Whilst it’s chucking it down in Blighty I’m preparing to run a press trip next week to the Languedoc Roussillon area of France. Basically, it’s Marseilles and instead of looking right to the Cote d’Azur, you look left towards the Pyrenees. My husband and I had our very first trip together there when we got together. I can’t say it was an outrageous success. It rained, there were scorpions in the roof of our apartment, my husband’s bike broke (I now realise he breaks everything) but we had a very memorable time.
This trip is looking at two five star spas and a variety of treatments that are new to the beauty scene. The challenge I have is that two of the companies want to give my journalists facials and two facials in two days is one too many. Everyone wants to showcase the best treatments they can and it’s my job to balance these desires against creating a quality trip that actually takes into account what journalists want. In essence, this is the dilemma all PR’s have. Clients want the maximum they can out of a single trip, but PR’s like us have to balance this against our on-going relationships with journalists which has an implied duty of care. Care that journalists are not so tired at the end of the day that they are exhausted; care that they have time to respond to never-ending work e-mails so that they are not unduly stressed; care that the client is not taking the proverbial and ruining a PR’s relationship that has been built up over years. Clients get to walk away, PR’s don’t, we have to mend, repair and dissipate any problems clients create.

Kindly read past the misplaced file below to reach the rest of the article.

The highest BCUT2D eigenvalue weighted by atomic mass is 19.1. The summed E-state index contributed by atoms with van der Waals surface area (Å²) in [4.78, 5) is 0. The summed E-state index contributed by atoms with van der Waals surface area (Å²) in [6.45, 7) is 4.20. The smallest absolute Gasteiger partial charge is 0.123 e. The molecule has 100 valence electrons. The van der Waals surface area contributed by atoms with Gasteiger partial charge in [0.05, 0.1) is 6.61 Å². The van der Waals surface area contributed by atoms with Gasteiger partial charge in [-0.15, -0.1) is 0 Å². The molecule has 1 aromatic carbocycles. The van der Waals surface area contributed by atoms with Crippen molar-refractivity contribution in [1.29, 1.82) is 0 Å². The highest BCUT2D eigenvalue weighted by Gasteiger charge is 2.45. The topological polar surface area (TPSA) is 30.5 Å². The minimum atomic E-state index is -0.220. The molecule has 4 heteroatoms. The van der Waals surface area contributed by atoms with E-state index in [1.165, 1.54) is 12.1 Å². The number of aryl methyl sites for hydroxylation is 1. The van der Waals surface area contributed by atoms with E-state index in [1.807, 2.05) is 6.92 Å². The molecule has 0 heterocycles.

The worst experience for me was when a client had given Cheryl Cole a product (this is years ago). It was into five figures in terms of value and in return, Ms Cole had allegedly agreed to give an interview. The client insisted on OK! or Hello and, through my persuasion, the lovely Marcia Moody at OK! agreed to run the interview with three questions on the product included. Job done.
However, the client had not cleared it with Ms Cole for this title and it was found that she allegedly had some animosity towards OK! due to a previous shoot allegedly not going quite according to plan. Two days before the shoot I had to call Ms Moody, explain the non-appearance of Ms Cole and eat enormous quantities of humble pie. The client walked away as if nothing had happened.
These days, the management of the client/journalist relationship is the real key to a good PR. Journalists are our contacts, our gold and clients can only have judicious access. Balance is king.